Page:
ThedaCare Aims to Reduce Carbon Footprint

By | January 17, 2017
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Paul Linzmeyer
Paul Linzmeyer with the solar panels on the roof of the new eight-story patient Bed Tower at ThedaCare’s Appleton Medical Center. Contributed photo


Sustainability is one of those words that most people love to wrap their arms around. It’s a good word that is generally considered to have positive connotations. Yet, if you asked people what sustainability is many would have a difficult time telling you what it means and how it impacts them. So when Paul Linzmeyer is introduced to people as the sustainability leader at ThedaCare he probably gets a few blank stares.

As Northeastern Wisconsin’s largest health care provider with seven hospitals, 35 clinics and about 7,000 employees ThedaCare certainly knows what Linzmeyer does and what he’s accomplished since taking over the position in 2012.

ThedaCare released information earlier this year indicating the company is on track to recoup a $1.9 million energy efficiency investment when establishing its department and hiring Linzmeyer. New projects worth $1.5 million were scheduled to commence this year and Linzmeyer expects them to be paid off in two years. In short, his department is charged with helping to improve the health of communities by greatly reducing or eliminating ThedaCare’s energy, waste and water footprint. The initiative is now also focused on food.

But it’s highly possible that Linzmeyer’s leadership in producing such impressive results may not have happened except for a cold day on the Fox River. What brought Linzmeyer and ThedaCare together were circumstances that challenged Linzmeyer’s will to live and the recovery that followed. It was while sitting along that river that Linzmeyer observed an eagle, who’s determined attempts to find food in the limited open water that surrounds the Wisconsin Public Service power plant, that “rejuvenated me,” said Linzmeyer.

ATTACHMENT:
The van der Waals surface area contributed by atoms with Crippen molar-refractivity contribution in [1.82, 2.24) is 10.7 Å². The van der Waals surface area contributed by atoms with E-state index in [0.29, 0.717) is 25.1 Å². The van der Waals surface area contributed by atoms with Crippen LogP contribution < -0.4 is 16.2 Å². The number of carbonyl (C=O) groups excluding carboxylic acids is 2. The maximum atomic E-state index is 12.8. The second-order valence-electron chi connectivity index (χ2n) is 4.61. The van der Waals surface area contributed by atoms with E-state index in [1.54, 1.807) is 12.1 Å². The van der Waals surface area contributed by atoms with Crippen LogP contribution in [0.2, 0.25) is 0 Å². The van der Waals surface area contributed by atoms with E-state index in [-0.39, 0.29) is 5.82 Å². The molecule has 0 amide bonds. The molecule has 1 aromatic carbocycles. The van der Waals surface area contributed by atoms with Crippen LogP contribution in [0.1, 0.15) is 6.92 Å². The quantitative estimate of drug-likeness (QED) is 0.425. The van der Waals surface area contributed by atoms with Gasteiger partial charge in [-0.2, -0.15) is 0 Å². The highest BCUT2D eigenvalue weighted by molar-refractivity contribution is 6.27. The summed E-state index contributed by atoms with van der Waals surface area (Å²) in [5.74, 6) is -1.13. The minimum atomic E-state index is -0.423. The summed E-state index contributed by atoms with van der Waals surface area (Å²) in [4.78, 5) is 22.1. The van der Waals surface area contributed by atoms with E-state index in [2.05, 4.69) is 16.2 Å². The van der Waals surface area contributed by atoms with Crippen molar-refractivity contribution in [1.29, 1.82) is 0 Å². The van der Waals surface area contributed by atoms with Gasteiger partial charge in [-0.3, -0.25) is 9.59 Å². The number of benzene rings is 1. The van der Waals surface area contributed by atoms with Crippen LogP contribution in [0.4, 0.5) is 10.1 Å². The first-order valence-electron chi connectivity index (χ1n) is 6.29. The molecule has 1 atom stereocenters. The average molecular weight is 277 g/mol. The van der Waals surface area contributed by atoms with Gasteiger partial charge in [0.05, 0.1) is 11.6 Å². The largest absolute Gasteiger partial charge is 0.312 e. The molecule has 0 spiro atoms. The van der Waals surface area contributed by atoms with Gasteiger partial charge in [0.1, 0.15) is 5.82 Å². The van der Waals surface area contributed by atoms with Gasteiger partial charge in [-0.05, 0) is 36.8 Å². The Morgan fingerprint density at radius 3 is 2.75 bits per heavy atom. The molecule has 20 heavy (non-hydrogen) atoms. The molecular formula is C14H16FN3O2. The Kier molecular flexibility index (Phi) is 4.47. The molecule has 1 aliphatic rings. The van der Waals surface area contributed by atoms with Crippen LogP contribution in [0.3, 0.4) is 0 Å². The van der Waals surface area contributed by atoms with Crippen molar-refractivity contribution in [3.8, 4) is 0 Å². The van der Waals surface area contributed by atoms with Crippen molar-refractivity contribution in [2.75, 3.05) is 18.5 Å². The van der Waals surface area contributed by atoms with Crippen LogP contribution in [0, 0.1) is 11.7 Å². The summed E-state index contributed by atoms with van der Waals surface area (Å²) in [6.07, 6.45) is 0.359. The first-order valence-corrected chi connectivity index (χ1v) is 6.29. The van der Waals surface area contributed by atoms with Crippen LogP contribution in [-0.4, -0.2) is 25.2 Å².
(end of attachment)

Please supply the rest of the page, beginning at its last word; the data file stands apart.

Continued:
Diagnosed with stage three rectal cancer in 2011, Linzmeyer’s renewed fight not only served to defeat a dreaded disease but also refueled his drive dedicated to a cleaner world and healthier workplace.

Well before his illness, Linzmeyer could see a better world through what could only be described as a stew of educational pursuits that ranged everywhere from philosophy to microbiology. He finally settled on a degree in English at the University of Wisconsin-Green Bay. Go figure.

But when you sit down over a cup of coffee with Linzmeyer, it’s not the degrees but the collection of knowledge both in the classroom and on the job that has served him well.

Before his illness, Linzmeyer had already spent 35 years as a “business activist” implementing innovative approaches in his leadership positions to carve out a reputation as an internationally recognized authority on healthy and sustainable business practices.

Gardens at ThedaCares Appleton Medical Center
The raised gardens at ThedaCare’s Appleton Medical Center. Contributed photo.

There’s that sustainable word again and when asked what it means to him, he draws on the wisdom of our earliest inhabitants.

“There’s an old Native American saying,” said Linzmeyer. “It states that we don’t inherit our land from our ancestors but rather borrow it from our children.” In short, “we need to think out 50 years instead of three to fi ve,” he adds. “It’s a leadership thing.”

And that leadership doesn’t have to come from the boardroom, but from anyone willing to participate in what clearly is a team effort.

Those ideas primarily came to the forefront under Linzmeyer’s leadership at Bay Towel in Green Bay, a job he took in 1994 after returning to Northeastern Wisconsin after heading up companies in San Francisco, Chicago and Denver.

“It was the first time I had to buy heath insurance,” he remembers, faced with a considerable outlay of money for a business of 200 employees. Realizing food plays a huge role in affecting health care trends, Linzmeyer hired a dietician. But rather than simply see what a healthier lifestyle could mean for his employees and his health care costs, he went further out into the community.

Borrowing from his practices in his previous position with GK Services in which 100,000 meals were served through his Operation Food Share initiative, Linzmeyer confounded some of his business colleagues by providing free clinics.

When he was asked when he had the time to produce these kind of programs he told people “I don’t have the time not to do that.”